Our customer’s 250w HPS wall pack had a traditional housing, so we can use 65% for her equation.
5.) Calculating Mean Visible Luminaire Lumens of Your HPS Wall Pack
Mean visible luminaire lumens is the average number of lumens put out by a wall pack over its lifetime. This calculation is fairly simple. Multiply the VELs we found in step 3 by the total luminaire efficacy we found in step 4.
For the customer with a 250w HPS wall pack, the equation would look like this:
16,740 x 65% = 10,881 mean visible luminaire lumens
6.) Calculating Mean Visible Luminaire Lumens for LED
Once you know the mean visible luminaire lumens for the HPS wall pack, you have to find this same figure for LEDs and compare the two. Easy enough, right?
Well, not quite. Due to the differences between HPS and LED technology, the calculations for LEDs are slightly different. If you’re not sure which LED fixture to use, a good starting point is to halve the HPS wattage as the ideal LED wattage. For example: the customer had a 250w HPS wall pack; half of that is 125w. The closest LED wall pack would be a 126w LED wall pack, so we used that fixture as our starting point. Remember, though, that this method only provides an educated guess; after running the following calculations, you’ll likely want to explore different LED wattages to find a better match for your needs. Take the following steps to find the mean visible luminaire lumens for the LED wall pack.
1.) Determine the initial light source lumens. Most manufacturers will have data on initial light source lumens on record.
The 126w LED lamp throws 17,724 initial light source lumens.
2.) Multiply the initial light source lumens by 85% to get the mean lamp lumens. Keep in mind that LED fixtures sometimes use LED chips instead of lamps; for the sake of this exercise, we’re using “mean lamp lumens” to refer to both styles. Also recall our earlier discussion on lumen depreciation; LEDs depreciate far less drastically than HPS—so much so that an LED fixture at 85% of its rated life will perform as well as an HPS fixture at 50% of its rated life.
17,724 x 85% = 15,065.4 mean lamp lumens
3.) Use the S/P ratio chart to select the S/P ratio for the LED wall pack.
The S/P ratio for a 3000K LED is 1.21, or 121%.
4.) Multiply mean lamp lumens by the S/P ratio to find the VELs of the LED fixture.
15,065.4 x 121% = 18,229.13 VELs
5.) Use the “Luminaire Efficacy of HPS and LED Wall Packs” table to determine the efficacy of the LED fixture.
The efficacy of a traditional LED wall pack is 83%.
6.) Find the mean visible luminaire lumens by multiplying the VELs by the efficacy of the wall pack.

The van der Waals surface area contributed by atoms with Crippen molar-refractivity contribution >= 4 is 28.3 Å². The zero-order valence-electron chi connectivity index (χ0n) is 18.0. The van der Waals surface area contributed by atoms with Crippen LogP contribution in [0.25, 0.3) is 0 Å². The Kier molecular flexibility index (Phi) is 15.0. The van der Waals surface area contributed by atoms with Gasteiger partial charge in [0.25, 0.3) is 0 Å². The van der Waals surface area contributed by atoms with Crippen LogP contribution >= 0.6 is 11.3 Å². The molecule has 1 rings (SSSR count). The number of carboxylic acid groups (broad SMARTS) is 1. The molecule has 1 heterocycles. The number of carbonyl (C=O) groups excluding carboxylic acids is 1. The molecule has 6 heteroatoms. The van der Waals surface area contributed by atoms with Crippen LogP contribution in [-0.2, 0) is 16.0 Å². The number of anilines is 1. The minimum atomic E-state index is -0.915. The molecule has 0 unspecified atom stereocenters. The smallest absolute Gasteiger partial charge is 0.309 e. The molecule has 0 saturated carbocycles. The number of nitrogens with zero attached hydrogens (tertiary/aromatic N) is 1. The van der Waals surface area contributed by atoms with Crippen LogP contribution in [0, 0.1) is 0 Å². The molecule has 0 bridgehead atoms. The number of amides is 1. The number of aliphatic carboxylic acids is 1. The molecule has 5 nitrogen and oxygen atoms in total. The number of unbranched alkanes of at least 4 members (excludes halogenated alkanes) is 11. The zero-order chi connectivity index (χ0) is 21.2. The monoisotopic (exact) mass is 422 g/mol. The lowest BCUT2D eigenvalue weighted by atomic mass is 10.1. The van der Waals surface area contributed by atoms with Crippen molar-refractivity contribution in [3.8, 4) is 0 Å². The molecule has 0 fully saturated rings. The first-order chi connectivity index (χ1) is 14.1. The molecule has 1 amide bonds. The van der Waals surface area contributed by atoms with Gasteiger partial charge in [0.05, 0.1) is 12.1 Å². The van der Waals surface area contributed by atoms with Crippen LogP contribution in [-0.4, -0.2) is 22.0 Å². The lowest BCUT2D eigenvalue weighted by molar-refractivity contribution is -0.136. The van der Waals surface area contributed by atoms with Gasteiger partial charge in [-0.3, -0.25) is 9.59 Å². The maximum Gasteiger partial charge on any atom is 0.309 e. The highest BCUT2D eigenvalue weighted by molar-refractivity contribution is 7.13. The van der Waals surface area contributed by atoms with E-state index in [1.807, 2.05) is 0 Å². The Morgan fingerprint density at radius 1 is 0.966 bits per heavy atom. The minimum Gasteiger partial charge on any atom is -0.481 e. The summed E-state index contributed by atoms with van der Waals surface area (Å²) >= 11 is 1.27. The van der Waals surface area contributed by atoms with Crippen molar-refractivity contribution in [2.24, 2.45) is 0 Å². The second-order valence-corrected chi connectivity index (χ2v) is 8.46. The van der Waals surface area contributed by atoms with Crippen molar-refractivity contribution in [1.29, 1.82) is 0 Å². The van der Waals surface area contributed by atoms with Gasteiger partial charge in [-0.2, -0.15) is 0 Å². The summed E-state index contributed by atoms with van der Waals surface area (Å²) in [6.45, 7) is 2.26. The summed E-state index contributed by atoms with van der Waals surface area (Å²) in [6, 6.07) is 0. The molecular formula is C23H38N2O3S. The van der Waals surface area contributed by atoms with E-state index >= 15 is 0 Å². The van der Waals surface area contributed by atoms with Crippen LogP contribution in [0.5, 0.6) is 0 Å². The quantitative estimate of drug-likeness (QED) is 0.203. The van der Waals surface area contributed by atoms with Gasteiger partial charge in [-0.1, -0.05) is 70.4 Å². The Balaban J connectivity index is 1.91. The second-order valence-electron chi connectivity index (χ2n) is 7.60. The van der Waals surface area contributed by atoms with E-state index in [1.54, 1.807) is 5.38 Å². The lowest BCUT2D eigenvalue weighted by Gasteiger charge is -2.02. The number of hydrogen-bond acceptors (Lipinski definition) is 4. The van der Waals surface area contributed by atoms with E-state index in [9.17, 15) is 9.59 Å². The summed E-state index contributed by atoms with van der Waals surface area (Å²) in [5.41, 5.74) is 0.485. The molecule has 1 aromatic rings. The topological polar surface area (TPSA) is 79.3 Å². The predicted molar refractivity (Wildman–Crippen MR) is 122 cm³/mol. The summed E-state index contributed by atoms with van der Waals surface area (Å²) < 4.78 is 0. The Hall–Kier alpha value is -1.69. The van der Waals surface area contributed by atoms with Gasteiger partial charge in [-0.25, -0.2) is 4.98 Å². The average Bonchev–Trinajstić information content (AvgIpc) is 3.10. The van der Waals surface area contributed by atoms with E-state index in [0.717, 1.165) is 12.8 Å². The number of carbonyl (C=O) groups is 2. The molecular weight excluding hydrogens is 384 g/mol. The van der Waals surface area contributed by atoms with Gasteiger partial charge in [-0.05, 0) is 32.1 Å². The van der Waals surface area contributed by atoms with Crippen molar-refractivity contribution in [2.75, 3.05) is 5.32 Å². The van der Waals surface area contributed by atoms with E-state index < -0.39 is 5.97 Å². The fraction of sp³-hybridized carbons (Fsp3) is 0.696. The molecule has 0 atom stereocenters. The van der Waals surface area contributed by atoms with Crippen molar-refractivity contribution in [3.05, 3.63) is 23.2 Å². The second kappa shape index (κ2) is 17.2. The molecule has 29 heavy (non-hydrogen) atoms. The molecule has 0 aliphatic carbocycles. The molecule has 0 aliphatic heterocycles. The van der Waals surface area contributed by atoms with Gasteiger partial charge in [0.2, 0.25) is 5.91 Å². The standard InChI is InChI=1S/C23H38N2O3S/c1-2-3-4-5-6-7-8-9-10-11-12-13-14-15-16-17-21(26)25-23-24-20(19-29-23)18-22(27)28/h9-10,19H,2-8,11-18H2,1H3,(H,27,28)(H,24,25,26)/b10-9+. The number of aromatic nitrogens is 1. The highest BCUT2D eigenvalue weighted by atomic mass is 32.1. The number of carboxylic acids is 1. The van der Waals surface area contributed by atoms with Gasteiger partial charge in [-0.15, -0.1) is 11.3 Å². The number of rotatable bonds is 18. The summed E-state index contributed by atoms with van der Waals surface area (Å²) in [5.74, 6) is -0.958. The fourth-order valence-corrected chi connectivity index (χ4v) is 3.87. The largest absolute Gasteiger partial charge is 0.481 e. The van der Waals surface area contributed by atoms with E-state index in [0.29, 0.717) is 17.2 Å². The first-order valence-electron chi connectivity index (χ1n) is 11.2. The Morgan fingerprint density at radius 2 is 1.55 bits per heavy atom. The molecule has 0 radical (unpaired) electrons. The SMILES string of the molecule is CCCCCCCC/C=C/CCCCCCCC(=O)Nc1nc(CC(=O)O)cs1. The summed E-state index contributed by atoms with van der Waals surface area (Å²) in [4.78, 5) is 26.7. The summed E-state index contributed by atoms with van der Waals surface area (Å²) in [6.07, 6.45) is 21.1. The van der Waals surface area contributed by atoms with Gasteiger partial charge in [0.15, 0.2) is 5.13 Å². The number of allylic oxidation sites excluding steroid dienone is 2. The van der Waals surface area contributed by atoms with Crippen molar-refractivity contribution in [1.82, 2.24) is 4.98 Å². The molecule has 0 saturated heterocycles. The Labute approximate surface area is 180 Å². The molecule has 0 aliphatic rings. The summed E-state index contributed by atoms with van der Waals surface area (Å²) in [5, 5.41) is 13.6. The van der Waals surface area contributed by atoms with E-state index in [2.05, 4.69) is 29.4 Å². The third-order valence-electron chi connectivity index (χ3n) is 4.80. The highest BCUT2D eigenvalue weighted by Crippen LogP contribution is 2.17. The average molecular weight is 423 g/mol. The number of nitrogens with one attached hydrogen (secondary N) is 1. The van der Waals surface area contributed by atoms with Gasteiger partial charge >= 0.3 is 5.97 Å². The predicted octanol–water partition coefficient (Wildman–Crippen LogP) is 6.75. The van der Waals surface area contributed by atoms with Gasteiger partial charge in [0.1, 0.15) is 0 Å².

18,229.13 x 83% = 15,130.18 mean visible luminaire lumens
At this point, you know the mean visible luminaire lumens for both HPS and LED. If we look back to step 6, we can note that the figure for the mean visible luminaire lumens of our customer’s 250w HPS wall pack was 10,881. The figure for the mean visible luminaire lumens of the 126w traditional wall pack is 15,130.
7.) Successfully Choosing the Right Luminaire for You
If we compare the two mean visible luminaire lumens of the two wall packs, we can see that the 126w LED we used in step 6 would provide far more light than would be necessary. Once realizing this, we ran the numbers for lower LED wattages until we found one that provided similar mean visible luminaire lumens to the customer’s HPS wall pack.
We found that our 63w traditional wall pack threw 7,565 mean visible luminaire lumens. At this point, we knew we were close. We ran the calculations for a 95w wall pack to see if it would be a better fit for this customer, and it was!
Our customer wanted her new LED wall pack to provide similar light intensity and color to her old HPS wall pack and this one seemed like the right one for the job. We presented the 95w High Output LED Large Traditional Wall Pack 120v-277v as her ideal replacement. It throws about 11,348 mean visible luminaire lumens—right in the same ballpark as her 250w HPS. She was happy with our solution, and the new LED wall packs were installed less than two weeks later.
The new fixtures emit similar light; save an enormous amount of electricity; improve visibility; reduce the need for maintenance; and give off the warm, 3000K glow she wanted. They will provide our customer up to 100,000 hours of energy-efficient illumination.
We don’t expect you wade through all these calculations on your own—that’s why we’re here! Simply enough, we love this stuff and look forward to helping you navigate the transition from HPS to LED. Give us a call at (800) 468-9925 and we’ll find you a solution!